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Have a look at this example

class MyForm(ForM):
    quantity = DecimalField(u'Quantity', [NumberRange(1, 8)])

This works nicely if the user is co-operative and enters something that can be coerced to a numeric type. However, if the user enters, say: "asdf" into this field in the browser then DecimalField throws a Type Error when I try to render it in the browser.

Here's the relevant parts of the traceback:

Traceback (most recent call last):
    File "/path/to/app/venv/local/lib/python2.7/site-packages/jinja2/environment.py", line 894, in render
      return self.environment.handle_exception(exc_info, True)
    File "/path/to/app/www/templates/submodule/user/submission.html", line 26, in block "submodule_content"
    File "/path/to/app/venv/local/lib/python2.7/site-packages/wtforms/fields/core.py", line 139, in __call__
      return self.widget(self, **kwargs)
    File "/path/to/app/venv/local/lib/python2.7/site-packages/wtforms/widgets/core.py", line 123, in __call__
      kwargs['value'] = field._value()
    File "/path/to/app/venv/local/lib/python2.7/site-packages/wtforms/fields/core.py", line 542, in _value
      return format % self.data
TypeError: a float is required

Instead of this behaviour, I'd like the field to have an error added to itself, so that I can still render t.

My current solution involves using a TextField instead of a DecimalField and providing an IsNumeric validator with a call method like:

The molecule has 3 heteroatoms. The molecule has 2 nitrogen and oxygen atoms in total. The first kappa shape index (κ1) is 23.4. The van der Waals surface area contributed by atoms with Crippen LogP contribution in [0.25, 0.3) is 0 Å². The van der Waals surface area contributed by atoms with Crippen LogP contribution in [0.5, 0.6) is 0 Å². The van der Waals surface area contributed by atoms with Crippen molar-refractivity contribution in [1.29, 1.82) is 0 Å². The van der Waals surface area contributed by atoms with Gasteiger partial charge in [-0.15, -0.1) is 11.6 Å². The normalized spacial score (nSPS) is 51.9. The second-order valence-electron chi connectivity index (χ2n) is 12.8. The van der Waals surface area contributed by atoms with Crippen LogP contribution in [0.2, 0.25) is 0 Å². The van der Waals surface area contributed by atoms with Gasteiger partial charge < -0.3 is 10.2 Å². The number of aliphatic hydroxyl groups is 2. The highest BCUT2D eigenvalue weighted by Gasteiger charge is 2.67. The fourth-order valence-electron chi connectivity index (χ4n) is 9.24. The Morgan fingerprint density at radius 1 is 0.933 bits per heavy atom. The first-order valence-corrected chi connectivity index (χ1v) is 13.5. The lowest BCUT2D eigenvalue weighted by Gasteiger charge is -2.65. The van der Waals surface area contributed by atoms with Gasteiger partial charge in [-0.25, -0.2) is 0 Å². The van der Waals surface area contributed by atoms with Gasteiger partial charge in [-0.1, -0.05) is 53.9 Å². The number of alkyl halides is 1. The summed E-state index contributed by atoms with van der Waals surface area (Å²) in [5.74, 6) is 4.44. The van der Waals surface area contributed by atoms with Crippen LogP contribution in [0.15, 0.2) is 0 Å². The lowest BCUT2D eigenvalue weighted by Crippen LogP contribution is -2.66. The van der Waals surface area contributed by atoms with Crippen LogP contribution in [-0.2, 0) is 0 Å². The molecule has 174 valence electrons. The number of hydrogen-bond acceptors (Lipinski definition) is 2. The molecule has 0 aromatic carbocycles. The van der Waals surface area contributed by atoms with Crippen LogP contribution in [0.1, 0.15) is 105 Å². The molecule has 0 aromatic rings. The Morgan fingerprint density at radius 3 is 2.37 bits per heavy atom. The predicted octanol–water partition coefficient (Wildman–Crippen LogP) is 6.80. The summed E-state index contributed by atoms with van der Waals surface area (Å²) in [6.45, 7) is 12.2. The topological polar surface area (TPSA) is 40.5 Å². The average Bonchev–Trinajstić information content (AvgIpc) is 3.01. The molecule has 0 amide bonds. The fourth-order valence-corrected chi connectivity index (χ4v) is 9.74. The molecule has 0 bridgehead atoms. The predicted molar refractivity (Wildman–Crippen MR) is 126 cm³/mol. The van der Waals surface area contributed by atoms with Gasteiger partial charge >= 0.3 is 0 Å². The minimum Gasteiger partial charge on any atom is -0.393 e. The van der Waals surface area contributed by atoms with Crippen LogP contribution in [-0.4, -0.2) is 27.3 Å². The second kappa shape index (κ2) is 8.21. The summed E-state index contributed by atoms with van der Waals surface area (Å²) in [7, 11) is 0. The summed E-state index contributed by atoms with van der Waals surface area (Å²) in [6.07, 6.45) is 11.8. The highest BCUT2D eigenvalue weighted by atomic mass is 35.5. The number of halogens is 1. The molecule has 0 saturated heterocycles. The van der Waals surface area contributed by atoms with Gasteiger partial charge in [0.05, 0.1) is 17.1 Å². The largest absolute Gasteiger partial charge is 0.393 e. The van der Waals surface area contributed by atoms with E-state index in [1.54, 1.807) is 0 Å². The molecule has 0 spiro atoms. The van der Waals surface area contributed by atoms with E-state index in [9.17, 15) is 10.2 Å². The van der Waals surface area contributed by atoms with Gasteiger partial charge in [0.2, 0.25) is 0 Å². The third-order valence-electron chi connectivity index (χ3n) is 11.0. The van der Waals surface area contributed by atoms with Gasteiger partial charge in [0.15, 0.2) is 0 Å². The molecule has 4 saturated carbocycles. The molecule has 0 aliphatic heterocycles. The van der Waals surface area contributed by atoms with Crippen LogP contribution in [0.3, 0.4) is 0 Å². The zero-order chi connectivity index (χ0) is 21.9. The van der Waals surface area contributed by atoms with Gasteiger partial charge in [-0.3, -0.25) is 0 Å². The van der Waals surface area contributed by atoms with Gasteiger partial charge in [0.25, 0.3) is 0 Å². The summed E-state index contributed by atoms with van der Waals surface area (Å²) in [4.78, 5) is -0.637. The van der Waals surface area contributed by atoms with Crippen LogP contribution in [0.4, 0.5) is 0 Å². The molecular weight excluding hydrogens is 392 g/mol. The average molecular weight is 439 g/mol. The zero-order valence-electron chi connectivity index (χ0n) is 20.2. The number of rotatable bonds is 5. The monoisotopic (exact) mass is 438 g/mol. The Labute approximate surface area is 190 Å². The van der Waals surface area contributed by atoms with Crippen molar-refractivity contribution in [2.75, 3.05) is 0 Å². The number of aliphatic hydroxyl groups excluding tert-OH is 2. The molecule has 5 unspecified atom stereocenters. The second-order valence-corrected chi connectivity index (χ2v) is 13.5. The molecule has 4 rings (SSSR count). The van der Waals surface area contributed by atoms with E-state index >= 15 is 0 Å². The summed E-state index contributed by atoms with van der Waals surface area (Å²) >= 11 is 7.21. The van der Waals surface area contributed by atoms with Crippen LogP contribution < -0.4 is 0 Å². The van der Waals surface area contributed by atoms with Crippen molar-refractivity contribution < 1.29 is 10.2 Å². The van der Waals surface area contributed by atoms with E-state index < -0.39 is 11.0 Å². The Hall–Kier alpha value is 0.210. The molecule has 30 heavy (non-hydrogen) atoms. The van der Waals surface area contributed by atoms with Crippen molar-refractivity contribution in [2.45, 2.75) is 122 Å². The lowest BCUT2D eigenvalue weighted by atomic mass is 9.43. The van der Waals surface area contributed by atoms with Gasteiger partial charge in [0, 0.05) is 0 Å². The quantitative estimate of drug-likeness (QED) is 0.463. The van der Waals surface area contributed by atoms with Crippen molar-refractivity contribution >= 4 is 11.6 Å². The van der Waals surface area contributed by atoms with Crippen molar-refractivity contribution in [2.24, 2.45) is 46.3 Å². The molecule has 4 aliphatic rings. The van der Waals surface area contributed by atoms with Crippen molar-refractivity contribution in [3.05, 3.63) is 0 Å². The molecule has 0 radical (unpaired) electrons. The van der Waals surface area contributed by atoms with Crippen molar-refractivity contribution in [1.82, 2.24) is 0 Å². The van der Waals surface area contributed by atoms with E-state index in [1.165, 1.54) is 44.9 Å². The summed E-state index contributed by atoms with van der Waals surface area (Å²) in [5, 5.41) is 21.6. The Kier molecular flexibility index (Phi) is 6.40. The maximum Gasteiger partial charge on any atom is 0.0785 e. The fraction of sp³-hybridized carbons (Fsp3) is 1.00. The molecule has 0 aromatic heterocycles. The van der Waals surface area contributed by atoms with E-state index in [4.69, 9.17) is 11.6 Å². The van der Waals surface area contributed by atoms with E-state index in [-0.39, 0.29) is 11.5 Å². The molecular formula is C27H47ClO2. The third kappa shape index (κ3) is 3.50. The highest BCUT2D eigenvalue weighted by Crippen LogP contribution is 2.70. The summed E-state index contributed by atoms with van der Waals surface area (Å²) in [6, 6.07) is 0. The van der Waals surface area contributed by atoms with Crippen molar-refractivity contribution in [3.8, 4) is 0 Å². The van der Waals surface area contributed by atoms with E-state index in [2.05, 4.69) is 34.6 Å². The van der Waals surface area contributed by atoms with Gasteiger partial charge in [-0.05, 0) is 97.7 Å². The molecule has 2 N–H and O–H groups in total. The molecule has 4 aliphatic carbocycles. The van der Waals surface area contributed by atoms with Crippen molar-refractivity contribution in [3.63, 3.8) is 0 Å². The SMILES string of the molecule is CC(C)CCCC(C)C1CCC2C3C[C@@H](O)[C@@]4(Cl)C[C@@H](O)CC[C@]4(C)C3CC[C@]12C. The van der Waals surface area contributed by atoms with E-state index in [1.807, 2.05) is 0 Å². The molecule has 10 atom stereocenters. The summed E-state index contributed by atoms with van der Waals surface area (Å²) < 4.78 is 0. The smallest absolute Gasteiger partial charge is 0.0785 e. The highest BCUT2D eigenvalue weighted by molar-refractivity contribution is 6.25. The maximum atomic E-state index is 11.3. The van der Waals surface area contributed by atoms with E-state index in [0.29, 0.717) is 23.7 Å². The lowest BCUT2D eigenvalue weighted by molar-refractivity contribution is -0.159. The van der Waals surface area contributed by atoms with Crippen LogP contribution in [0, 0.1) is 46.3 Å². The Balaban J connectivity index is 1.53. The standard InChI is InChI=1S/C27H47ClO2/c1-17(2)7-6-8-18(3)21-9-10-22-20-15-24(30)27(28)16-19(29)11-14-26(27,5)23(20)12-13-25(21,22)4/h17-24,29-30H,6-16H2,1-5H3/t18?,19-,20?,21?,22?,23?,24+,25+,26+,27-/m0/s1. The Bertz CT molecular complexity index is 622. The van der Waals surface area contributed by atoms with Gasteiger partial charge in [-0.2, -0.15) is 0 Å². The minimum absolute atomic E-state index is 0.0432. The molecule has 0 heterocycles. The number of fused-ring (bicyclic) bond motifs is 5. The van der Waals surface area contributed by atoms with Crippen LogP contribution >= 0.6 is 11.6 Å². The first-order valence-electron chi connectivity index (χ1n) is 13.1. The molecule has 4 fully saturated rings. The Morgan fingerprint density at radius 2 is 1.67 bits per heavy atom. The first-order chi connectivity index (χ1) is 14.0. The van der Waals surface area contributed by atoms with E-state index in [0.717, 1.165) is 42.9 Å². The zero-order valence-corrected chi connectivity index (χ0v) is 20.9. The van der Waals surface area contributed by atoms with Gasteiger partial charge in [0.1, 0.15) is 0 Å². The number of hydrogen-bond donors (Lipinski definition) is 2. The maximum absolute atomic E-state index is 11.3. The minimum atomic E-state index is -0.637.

def __call__(self, form, field):
    if field.data:
            field.data = float(field.data)
        except ValueError as e:
            raise ValidationError(self.message)

This works nearly perfectly, and is my current solution, but surely there must be a wtforms-idiomatic way to do this.

share|improve this question
How are you providing the form data to the form (how are you constructing it)? is it being provided using a form-data multi-dict? If so, this error shouldn't be occurring, as the data should never be coerced over to the .data property. This usually happens when people pass raw form data as **kwargs, which are supposed to be only for already-coerced data. –  Crast Apr 11 '13 at 21:41
Yes, this is using the **kwargs style. There is nothing in the documentation of **kwargs that says they should be already coerced, and with web.py (and maybe other web frameworks), this is how params are returned. What coercing should be done, and is there a reason that **kwargs are treated differently than a multi-dict? Mostly, it'd be good if this were explicit in the documentation. –  idbentley Apr 16 '13 at 15:00
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1 Answer

I had to deal with similar problem. SelectMultipleField with coerce=text_type(which is a default kwarg) converts input data to str/unicode. That means it 'coerced' None (a value fed into my field when user didn't select anything) into "None" - which was huge pain to debug. your question clearly indicates that it was not only me who dove into wtforms internal validation process.